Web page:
Joseph Navratil is an active multi-sport athlete who excels at basketball, floor hockey and soccer. “I started out trying to volunteer when I was 19,” he relates. “I realized I could actually take part in the sports and it took off from there. I love to compete and work hard. Special Olympics also gets me out of the house and gives me the opportunity to be around other people. You get to forget about the day-to-day problems and just get out and have a good time.”
Outside Special Olympics, Joseph works part time at the tissue bank and at Maltese Grocery. A recent Lakehead University graduate, Joseph hopes to obtain full time employment at the tissue bank and continue competing with Special Olympics for a long time, picking up other sports along the way.
Karli is a busy young lady. Besides holding a multi-faceted job as Facilities Assistant at the Canada Games Complex, she practices three times a week with the Thunder Bay Figure Skating Club and competes for Special Olympics Thunder Bay. In 2017 she won a gold medal at the provincial qualifier in Waterloo.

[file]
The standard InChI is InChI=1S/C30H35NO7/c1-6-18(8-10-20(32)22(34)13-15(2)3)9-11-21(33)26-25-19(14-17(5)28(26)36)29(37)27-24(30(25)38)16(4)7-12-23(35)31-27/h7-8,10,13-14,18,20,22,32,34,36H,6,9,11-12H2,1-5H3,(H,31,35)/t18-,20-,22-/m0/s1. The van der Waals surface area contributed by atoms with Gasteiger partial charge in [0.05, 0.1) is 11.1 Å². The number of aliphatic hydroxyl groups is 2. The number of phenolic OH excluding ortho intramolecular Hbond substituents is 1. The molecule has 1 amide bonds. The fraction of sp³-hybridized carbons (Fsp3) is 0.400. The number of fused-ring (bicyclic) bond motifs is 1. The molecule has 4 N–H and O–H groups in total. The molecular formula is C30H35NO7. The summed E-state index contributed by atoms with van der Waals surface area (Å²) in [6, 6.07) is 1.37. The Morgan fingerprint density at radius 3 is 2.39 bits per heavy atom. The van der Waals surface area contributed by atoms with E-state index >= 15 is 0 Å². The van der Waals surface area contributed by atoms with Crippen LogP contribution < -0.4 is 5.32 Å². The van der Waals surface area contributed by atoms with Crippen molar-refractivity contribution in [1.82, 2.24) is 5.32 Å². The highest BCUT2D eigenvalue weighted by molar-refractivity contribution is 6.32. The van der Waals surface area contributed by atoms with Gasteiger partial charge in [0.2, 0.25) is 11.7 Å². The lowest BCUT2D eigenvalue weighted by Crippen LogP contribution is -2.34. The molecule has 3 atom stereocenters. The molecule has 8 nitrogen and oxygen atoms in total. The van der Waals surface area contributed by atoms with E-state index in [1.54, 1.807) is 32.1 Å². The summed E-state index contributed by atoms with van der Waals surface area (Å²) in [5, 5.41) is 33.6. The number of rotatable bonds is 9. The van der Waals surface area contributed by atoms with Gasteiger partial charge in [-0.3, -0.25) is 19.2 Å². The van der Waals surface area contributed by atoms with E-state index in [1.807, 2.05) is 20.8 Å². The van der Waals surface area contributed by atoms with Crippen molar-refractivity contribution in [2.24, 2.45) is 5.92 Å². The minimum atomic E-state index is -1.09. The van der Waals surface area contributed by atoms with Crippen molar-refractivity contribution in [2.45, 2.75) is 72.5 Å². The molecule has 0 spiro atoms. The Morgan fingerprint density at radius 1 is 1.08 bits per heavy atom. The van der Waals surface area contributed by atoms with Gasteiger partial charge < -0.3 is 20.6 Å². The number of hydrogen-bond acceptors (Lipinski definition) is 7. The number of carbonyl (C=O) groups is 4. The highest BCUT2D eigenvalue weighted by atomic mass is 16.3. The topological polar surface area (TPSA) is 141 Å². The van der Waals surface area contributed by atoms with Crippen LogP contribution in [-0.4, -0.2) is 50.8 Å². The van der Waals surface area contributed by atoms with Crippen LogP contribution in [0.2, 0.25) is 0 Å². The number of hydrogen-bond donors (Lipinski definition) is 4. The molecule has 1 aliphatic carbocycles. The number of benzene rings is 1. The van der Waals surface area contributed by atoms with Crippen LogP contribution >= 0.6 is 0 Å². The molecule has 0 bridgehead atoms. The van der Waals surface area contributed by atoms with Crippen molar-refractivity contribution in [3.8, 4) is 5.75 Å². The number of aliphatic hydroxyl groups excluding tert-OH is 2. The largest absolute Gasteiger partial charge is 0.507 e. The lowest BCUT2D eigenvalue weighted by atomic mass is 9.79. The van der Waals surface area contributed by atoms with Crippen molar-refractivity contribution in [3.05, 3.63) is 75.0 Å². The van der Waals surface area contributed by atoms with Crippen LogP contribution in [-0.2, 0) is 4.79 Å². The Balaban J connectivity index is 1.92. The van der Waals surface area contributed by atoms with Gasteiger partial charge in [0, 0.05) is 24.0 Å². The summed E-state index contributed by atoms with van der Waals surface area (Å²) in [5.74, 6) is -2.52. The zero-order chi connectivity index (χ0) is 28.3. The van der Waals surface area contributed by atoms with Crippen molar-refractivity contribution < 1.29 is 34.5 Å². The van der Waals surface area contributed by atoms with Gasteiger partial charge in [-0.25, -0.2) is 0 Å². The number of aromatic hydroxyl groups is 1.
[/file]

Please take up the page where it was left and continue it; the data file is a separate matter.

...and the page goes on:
Karli began skating at the age of four. She took a hiatus at 16, but jumped at the chance to get back on the blades and represent Special Olympics Thunder Bay.
“ I like being around other skaters and going away to compete. I just love skating. It’s in my blood.”
Her goal is to keep practicing and working on her jumps. “I think you can do whatever you want if you put your heart into it,” she says.
She feels the 2020 National Winter Games offer a great opportunity for athletes to shine. “If everybody does their best and has fun, they’ll make Thunder Bay proud.”
Kyler joined Special Olympics Thunder Bay at the age of 14 on a friend’s recommendation. Since then, he’s become skilled at bowling, floor hockey, soccer, softball, basketball and curling. Now he’s accepted a new challenge as an Athlete Ambassador for the 2020 Special Olympics Canada Winter Games.